Emmerson Mnangagwa, President-elect of Zimbabwe.
After the fall of autocratic ruler Robert Mugabe, Zimbabwe faces a difficult choice between the stability of a transnational government or a potentially divisive election contest.
Countries - including many in Africa - have moved towards democracy incrementally. They have zig-zagged and sometimes regressed. Events in Zimbabwe should be seen in this light.
Zimbabwe National Army commander Constantino Chiwenga, second from left, addressing the media.
Contrary to popular sentiment that the coup in Zimbabwe would usher in a new era of democracy, the military intervention is much more about a succession crisis in the ruling Zanu-PF.
Protesters at a rally outside parliament in preparation ahead of the proposed impeachment of President Robert Mugabe.
A week after the army issued its limp-wristed and ambiguous statement that Mugabe should go, he remains in place, and a new avenue - impeachment - is being pursued to get rid of him.
The political troubles of Zimbabwean President Robert Mugabe comes with lessons for his South African counterpart Jacob Zuma.
The unfolding misfortunes of Zimbabwean President Robert Mugabe hold key lessons for his South African counterpart Jacob Zuma who faces the possibility of a forced exit.
The coup in Zimbabwe means Mugabe’s long and disastrous presidency is finally over. The questions that remain are the precise details and mechanics of the deal which secures his departure.
President Robert Mugabe and his wife Grace have become increasingly divisive figures in Zimbabwe.
The protracted political crisis in Zimbabwe has worsened since President Mugabe fired vice president Emmerson Mnangagwa. Now the military has entered the fray, raising fears a coup is imminent.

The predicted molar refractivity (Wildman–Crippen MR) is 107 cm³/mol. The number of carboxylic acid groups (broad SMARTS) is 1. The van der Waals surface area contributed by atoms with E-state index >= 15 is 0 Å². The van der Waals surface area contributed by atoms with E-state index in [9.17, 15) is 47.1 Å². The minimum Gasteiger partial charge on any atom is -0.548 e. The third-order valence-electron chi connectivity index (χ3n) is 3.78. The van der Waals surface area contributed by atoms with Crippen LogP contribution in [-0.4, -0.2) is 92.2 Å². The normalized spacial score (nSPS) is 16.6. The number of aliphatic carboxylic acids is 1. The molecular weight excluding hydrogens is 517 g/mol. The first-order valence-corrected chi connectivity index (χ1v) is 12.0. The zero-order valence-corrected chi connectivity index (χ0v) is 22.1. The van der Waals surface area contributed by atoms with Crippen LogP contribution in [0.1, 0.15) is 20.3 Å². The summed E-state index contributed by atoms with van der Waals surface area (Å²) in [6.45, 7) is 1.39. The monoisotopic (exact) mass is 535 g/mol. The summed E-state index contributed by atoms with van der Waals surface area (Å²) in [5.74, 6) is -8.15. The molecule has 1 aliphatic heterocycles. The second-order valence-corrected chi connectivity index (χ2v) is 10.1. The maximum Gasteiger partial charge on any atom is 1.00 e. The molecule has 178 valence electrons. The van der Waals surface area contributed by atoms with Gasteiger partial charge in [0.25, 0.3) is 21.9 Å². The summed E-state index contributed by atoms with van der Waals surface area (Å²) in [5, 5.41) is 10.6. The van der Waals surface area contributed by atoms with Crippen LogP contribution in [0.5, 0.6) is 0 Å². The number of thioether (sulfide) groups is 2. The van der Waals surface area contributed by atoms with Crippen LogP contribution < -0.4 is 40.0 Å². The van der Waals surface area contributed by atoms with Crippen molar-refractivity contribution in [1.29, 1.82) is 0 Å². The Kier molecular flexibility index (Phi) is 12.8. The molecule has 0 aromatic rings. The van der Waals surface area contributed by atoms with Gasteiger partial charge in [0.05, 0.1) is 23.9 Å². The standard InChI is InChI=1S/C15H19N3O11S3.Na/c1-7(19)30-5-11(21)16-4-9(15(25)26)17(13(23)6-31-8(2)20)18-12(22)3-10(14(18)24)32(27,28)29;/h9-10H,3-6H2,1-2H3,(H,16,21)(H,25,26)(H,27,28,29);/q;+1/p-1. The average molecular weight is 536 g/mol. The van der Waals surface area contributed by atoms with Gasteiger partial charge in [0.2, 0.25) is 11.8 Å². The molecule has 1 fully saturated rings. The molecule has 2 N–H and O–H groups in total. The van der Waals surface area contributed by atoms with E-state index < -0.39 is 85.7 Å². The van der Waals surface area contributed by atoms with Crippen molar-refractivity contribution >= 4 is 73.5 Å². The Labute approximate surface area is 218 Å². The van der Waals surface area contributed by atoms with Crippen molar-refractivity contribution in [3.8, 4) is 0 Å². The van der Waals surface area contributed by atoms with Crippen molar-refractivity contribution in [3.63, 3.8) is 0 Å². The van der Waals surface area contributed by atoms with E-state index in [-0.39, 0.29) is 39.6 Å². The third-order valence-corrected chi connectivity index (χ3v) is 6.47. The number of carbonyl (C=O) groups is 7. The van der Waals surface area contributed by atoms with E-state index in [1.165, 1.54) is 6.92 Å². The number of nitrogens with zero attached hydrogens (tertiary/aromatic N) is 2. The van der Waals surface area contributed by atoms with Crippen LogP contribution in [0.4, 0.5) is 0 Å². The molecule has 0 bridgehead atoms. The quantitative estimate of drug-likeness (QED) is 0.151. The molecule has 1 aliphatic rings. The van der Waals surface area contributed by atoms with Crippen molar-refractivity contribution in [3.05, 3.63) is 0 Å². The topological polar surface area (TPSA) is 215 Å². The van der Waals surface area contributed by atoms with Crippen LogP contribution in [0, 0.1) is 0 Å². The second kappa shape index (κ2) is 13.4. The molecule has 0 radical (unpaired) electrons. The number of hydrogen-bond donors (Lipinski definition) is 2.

Rally against Venezuela’s President Nicolas Maduro’s government in Caracas, Venezuela.
REUTERS/Carlos Garcia Rawlins
Rather than an outright coup, Venezuela's government has slowly eroded its democratic institutions and processes, until now.
Dilma Rousseff was last week ousted as Brazil’s president.
The forced end of Dilma Rousseff's presidency is the latest in a string of right-wing coups.
Alp Ozerdem reports from Turkey on a violent, thwarted attempt to take over the country by force. It was a bizarre night of botched announcements and presidential Facetime calls.
Boys sit on a barricade which was built during a protest against President Pierre Nkurunziza and his bid for a third term, in Bujumbura, Burundi yesterday.
A week’s delay of one part of the voting in Burundi is not enough. Postponing the parliamentary elections only, even if it was for a longer period, would be inadequate in resolving the Burundi crisis.
Thai Prime Minister Prayuth Chan-ocha shows little sign of listening to growing public opposition to his military junta’s authoritarian rule.
A year ago, a military coup toppled Thailand's elected government. The junta promised elections once a new constitution is adopted, but its authoritarian rule betrays a hostility to real democracy.
Protesters march against President Pierre Nkurunziza’s decision to run for a third term in Bujumbura, Burundi.
Why does Burundi’s Nkurunziza, like many African leaders before him, find it difficult to leave office? The events of the Arab spring should have served as a wake-up call.
ASEAN’s principle of non-interference ensures minimal response to the coup that removed Yingluck Shinawatra from its leaders’ ranks.
Events on either side of the Bay of Bengal illustrate the contrasting fortunes of democracy in Asia. Notwithstanding questions about his role in anti-Muslim violence, Narendra Modi stormed to a huge victory…